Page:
Sound like I’ve gone all Oprah? Well. Not really. Half the time I’m still guessing. I don’t live in Chicago or know everything. I know very little, actually. And I like it that way. I like that I’m learning from so many women who are also on this path. So when I started looking around at the women in my life, the girls I see at the grocery store or the school meetings, ladies who sit beside me at church or on airplanes, or book clubs, I started to notice so many of them are whispering things to me.

I’m lost. I’m burnt out. I don’t even have time. I don’t even remember myself. And…I wish. LOTS of I wish.

Tinderbox Writers Workshop came out of I WISH.

I’m calling it a writers workshop, but really it’s a creativity workshop. I believe stories are the surest path to our source – our hearts. Stories teach us how to speak our truth. Stories change everything. Stories teach us about our wishes. Stories are the home of every creative effort, no matter the form.

I’m a believer that if you want something in life, you should create it. And then you should share it. I wished I could create the life I wanted each day. I wished I could create a space for women who are blocked, who are stuck, who are silenced or depleted or just searching for a safe place to discover or recover or express their gifts. I wished for a space for women to share and explore and CREATE and celebrate their stories and voices. I wished to nurture my own soul and the souls of sisters and daughters. I wished for a sanctuary where women can learn to live fully, joyously, passionately – lives lived from our creative core.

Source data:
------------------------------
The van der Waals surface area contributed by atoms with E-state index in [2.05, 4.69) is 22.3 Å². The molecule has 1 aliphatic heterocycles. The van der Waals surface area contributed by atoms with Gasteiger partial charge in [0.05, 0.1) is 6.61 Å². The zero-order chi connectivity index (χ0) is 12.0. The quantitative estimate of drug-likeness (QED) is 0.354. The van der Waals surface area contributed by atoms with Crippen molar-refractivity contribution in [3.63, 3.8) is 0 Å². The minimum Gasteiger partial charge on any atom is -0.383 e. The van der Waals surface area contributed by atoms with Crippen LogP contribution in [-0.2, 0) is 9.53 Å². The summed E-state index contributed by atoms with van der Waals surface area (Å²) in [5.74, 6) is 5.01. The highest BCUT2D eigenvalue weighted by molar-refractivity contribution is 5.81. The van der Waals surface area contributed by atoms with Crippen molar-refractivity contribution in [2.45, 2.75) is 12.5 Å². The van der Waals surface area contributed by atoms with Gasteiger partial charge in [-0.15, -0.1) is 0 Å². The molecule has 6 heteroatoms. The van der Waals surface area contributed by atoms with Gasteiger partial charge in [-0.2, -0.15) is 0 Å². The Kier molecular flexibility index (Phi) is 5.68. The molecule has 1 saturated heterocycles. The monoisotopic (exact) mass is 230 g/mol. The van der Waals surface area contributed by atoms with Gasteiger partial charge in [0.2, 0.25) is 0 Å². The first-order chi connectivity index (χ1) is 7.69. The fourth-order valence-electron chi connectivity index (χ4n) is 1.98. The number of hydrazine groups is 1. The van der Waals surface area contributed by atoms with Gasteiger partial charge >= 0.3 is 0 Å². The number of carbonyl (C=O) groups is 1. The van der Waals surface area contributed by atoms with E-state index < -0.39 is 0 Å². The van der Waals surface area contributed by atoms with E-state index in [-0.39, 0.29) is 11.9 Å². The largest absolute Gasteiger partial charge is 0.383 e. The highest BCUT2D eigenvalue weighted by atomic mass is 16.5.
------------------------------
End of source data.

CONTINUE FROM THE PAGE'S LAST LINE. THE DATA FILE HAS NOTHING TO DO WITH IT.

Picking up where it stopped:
I hope you’ll join me.

Discover your story. Recover your voice. What do you wish?

October 1, 2014 - 11:58 pm

Pat - What a fabulous entry.

October 1, 2014 - 4:22 pm

admin - Leslie, your humor does so many women a world of good every day! I think what you bring to the table is priceless. Anybody needing a really irreverent giggle ought to check out for women laughing their heads off through this crazy life. xo

October 1, 2014 - 4:19 pm

admin - You’re right on the money, Adam. “Affluenza” is rampant in our culture. Thanks for the book recommendation.

October 1, 2014 - 3:23 pm

Leslie - Oh, I so get this, Kim. Spending more time “wishing” (or praying, or just being) is probably the right prescription for what ails so many of us women who find ourselves overcommitting to too many things. So happy for you that you’re finding a creative way out of the darkness! XO

October 1, 2014 - 2:24 pm

Adam - Hey, I read this because a friend posted it on Facebook. Coincidentally, I’m in the middle of reading “Affluenza” a book about the need for simplicity in our lives for both our sake, and the planet’s. It might be worth a read-through, as it’s made me realize I need to step back from some of my work and school obligations to focus on what I really need in life, which is both SPACE and my personal relationships.
-Cheers 🙂

October 1, 2014 - 1:13 am

admin - For me, that creative energy comes from/is the Creator, Kim. I love what you shared here about being given momentum.

October 1, 2014 - 12:46 am

kim drake - Personally I crawl up in the fetal positon in my closet and sit there until God helps me get up and restores my hope. I too have walked through yet another diffult season in life feeling that I wouldn’t survive. God showed up, gave me momentum when I believed Him for supernatural favor.Thanks for your transparency and courage.

September 30, 2014 - 9:09 pm

admin - Love you, Jaime Boler. Lots of support here any time you need it! xo

September 30, 2014 - 8:10 pm

Jaime Boler - Thank you for this. I have felt so alone over the past few months. I want to write about it, but it’s just so personal. I feel broken and it helps to know you’ve been there.